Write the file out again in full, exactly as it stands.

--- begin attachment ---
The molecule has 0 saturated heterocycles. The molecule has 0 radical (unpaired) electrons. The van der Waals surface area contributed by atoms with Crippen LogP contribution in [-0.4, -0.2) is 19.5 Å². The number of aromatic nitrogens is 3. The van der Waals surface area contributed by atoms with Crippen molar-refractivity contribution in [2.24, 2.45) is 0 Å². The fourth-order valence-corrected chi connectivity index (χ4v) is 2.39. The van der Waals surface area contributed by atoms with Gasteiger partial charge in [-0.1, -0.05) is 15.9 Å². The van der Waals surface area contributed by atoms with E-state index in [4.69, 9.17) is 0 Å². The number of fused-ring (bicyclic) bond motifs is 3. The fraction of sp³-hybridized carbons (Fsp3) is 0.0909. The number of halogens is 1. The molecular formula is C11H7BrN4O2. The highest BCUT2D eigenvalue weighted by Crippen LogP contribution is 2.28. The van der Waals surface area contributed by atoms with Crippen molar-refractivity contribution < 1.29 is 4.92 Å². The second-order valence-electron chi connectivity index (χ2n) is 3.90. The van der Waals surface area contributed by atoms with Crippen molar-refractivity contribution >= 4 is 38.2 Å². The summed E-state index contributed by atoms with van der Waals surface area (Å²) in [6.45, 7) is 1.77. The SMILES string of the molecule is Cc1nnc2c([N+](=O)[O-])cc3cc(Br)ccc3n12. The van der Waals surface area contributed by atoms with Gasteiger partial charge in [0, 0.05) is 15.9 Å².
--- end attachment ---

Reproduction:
The molecule has 0 saturated heterocycles. The molecule has 0 radical (unpaired) electrons. The van der Waals surface area contributed by atoms with Crippen LogP contribution in [-0.4, -0.2) is 19.5 Å². The number of aromatic nitrogens is 3. The van der Waals surface area contributed by atoms with Crippen molar-refractivity contribution in [2.24, 2.45) is 0 Å². The fourth-order valence-corrected chi connectivity index (χ4v) is 2.39. The van der Waals surface area contributed by atoms with Gasteiger partial charge in [-0.1, -0.05) is 15.9 Å². The van der Waals surface area contributed by atoms with E-state index in [4.69, 9.17) is 0 Å². The number of fused-ring (bicyclic) bond motifs is 3. The fraction of sp³-hybridized carbons (Fsp3) is 0.0909. The number of halogens is 1. The molecular formula is C11H7BrN4O2. The highest BCUT2D eigenvalue weighted by Crippen LogP contribution is 2.28. The van der Waals surface area contributed by atoms with Crippen molar-refractivity contribution < 1.29 is 4.92 Å². The second-order valence-electron chi connectivity index (χ2n) is 3.90. The van der Waals surface area contributed by atoms with Crippen molar-refractivity contribution >= 4 is 38.2 Å². The summed E-state index contributed by atoms with van der Waals surface area (Å²) in [6.45, 7) is 1.77. The SMILES string of the molecule is Cc1nnc2c([N+](=O)[O-])cc3cc(Br)ccc3n12. The van der Waals surface area contributed by atoms with Gasteiger partial charge in [0, 0.05) is 15.9 Å².